Season of the Moon

October 17, 2017 § Leave a comment

It’s colder here. After summer temperatures lingered into last weekend, autumn has finally arrived. I woke up chilled beneath two blankets, and had to warm the bathroom with the space heater before I was willing to crawl out of my robe.

Time for long pants and thick socks and extra blankets on the bed. Cuddling close, stealing warmth from others and giving it in return. Chilly hands and ghostly breath.

Last year about this time, I said that I’m a summer creature. Not myself in any other season. I had no idea then how true that was. No idea that even in summer, this year, I would not be myself.

Now the year shows its gray. The path ahead is shorter than the path behind. But it still has teeth and claws, and strength enough to do more damage. I don’t expect it to go quietly into the lengthening night.

The sun will spend fewer hours in the sky from here on out. It’s the moon’s turn to dominate, and the stars. I’m strangely comfortable with that, this year. I welcome it.

Right now, the clouds have cleared. The sun shines bright and strong, even though there’s still a chill in the air. But summer’s childish play is over. Autumn’s toil begins: mulch the leaves, stack wood for the fires, get out the down blankets and the thick sweaters.

Do the work needed. Keep doing it.

Time to welcome the moon.


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In the Mines

October 11, 2017 § Leave a comment

Getting this in just under the wire, as a reminder for you and for myself. 

Mines run deep and dark, and it only takes one fall for your lamp to break, and you are lost. 

Don’t despair; know the exit is waiting to be found, and keep moving. 

Voices call for you. Maybe they’re your friends’ voices, maybe they’re strangers. But listen, and crawl toward them. 

It may be a long crawl. You may be cut and bleeding and raw. But the voices are calling you back to the surface. 

Follow them into the light. 

Farewell, Dear Phouka

September 13, 2017 § 7 Comments

What’s left of Hurricane Irma lingers over southern Ohio, weeping her gray tears. It’s fitting weather; just past midnight, I learned that my friend Bardi had died.

I laid awake for another hour or so, walking the dark paths one walks when discovering such news late at night. Remembering Bardi, reflecting on his life and his death. Sad and angry by turns, and wondering if I’m on the same path. He got laid off and lost his health insurance and got sick and couldn’t afford to go to the doctor, and it killed him.

If I lose my job, that could easily be me. It could be you.

Bardi’s family is planning a wake in true Irish style, as well they should. His son said anyone who attempts to make it maudlin will be shown the door. In that vein, I’ll keep this small remembrance on the sunny side of the lane.

I won’t claim to know him well, but I knew him a while. We met in the mid-90s, when we both joined in a Star Trek fan club. We met again, years later, drawn together by NaNoWriMo and Firefly and a mutual love of Irish music. I’m embarrassed to say I didn’t remember him at first, but he remembered me.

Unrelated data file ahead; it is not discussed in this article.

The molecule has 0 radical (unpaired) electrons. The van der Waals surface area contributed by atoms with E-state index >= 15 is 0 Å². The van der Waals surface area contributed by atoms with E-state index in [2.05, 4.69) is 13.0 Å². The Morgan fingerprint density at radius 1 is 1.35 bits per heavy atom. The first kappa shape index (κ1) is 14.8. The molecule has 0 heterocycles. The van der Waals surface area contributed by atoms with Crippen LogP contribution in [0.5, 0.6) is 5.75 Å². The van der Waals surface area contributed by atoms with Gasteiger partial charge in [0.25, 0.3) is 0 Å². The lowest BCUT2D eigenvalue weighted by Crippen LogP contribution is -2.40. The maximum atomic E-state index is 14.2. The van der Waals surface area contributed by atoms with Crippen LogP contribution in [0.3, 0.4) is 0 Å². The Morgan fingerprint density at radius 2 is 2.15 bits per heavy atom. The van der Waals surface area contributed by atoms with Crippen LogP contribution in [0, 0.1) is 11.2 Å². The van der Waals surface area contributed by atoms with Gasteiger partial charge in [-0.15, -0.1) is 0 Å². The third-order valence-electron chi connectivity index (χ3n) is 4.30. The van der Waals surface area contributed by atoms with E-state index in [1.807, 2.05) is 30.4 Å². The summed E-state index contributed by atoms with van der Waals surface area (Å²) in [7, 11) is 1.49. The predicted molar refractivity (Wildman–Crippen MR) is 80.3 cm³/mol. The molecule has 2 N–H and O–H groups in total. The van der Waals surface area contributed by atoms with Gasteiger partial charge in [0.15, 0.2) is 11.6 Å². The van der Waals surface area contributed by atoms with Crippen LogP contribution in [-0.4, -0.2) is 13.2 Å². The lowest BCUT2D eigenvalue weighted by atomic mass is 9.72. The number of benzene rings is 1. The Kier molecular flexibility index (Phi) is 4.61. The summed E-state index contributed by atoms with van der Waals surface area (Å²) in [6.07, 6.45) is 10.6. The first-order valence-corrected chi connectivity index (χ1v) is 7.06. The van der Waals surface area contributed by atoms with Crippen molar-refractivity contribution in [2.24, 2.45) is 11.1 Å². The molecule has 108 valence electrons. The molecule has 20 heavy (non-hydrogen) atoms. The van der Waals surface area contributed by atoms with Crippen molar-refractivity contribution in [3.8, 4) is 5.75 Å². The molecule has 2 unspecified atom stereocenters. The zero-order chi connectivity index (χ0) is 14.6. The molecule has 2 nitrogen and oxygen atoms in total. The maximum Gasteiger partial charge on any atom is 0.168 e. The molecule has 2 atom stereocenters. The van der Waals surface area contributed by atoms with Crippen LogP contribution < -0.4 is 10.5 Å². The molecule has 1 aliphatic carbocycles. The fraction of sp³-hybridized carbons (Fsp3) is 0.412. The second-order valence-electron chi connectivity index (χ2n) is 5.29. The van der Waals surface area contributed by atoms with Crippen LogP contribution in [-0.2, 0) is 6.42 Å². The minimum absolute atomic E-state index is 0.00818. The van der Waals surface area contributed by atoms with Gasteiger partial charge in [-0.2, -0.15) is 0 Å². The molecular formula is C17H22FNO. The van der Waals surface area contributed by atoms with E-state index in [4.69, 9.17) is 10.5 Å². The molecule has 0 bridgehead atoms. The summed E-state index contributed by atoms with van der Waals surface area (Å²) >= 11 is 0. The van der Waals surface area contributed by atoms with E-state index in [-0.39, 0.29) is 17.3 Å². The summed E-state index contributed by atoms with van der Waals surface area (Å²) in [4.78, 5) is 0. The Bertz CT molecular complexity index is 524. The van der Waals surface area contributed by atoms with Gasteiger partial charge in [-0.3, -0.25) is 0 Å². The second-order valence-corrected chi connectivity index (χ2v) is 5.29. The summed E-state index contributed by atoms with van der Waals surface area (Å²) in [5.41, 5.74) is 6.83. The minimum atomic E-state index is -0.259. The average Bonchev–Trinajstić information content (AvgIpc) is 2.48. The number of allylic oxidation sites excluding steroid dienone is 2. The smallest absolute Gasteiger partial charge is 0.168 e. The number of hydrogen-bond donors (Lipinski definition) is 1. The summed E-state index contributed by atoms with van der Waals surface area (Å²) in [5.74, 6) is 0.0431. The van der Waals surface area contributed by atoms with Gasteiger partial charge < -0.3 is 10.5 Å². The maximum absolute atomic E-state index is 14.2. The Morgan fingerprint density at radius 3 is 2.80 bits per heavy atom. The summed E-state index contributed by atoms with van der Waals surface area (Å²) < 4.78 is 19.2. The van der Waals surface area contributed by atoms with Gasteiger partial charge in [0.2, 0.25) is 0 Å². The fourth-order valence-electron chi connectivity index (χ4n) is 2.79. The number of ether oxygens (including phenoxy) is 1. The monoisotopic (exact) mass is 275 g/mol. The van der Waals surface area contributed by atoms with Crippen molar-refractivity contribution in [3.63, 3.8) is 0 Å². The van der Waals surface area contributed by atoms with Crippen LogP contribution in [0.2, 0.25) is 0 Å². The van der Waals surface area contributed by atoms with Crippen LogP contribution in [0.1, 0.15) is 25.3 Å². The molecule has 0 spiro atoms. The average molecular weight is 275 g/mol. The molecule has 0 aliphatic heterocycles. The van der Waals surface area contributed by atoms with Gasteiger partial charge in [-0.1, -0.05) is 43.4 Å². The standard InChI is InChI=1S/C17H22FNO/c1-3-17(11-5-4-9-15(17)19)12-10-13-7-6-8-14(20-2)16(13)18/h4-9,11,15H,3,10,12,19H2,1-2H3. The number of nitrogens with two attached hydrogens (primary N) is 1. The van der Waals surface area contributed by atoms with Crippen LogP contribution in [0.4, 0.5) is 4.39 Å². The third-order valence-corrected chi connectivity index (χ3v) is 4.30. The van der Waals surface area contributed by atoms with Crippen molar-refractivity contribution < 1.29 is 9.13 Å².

I knew him by a few names — Timothy J. P. O’Riley and Taedgh O’Riley — but I and most who knew him called him Bardi. Short for Bardiphouka, his nom de net.

The thing I think of first when I think of Bardi is his writing. He could write a 50,000-word novel for NaNoWriMo easily, and often wrote double the word count. I think one  year, he wrote two novels in that month.

Every April, he did APAD — A Poem A Day — on his blog. Once, he told me he had a fan club in France, and they bought him an iPad in appreciation for his poetry. An iPad for APAD.

He also wrote songs and made music. I remember sitting in his den as he played a song he wrote for my friend Annie, plucking it out on an acoustic guitar, singing. He was particularly proud of a song he wrote called “Topper Takes a Toe.” (I think that’s the name of it; regrettably, I never got the chance to hear it.)

Bardi was that rare kind of individual you simply can’t capture in a nutshell. Quiet, kind, an eternal romantic. A gentleman in an age where gentlemen are scarce. He loved unusual hats and unusual turns of phrase. He liked to make people laugh. He gave because he enjoyed giving.

For my 50th birthday this year, Bardi posted this on Facebook:

Today is Random Acts of Kindness day. Also Dave Borcherding’s birthday. Which in a way was a random act of kindness to all who have come to know him.

It was possibly the nicest thing anyone said about me on my birthday.

2017 has been a bastard of a year, to the point that I’m constantly bracing for the next loss. Nevertheless, losing Bardi was one I didn’t see coming, and it’s been one hell of a gut punch.

Goodbye, my friend. I hope you’re dancing a jig with a beautiful lass on Fiddler’s Green. I didn’t see you nearly enough, and I am the poorer for that. And the world is poorer for no longer having you in it.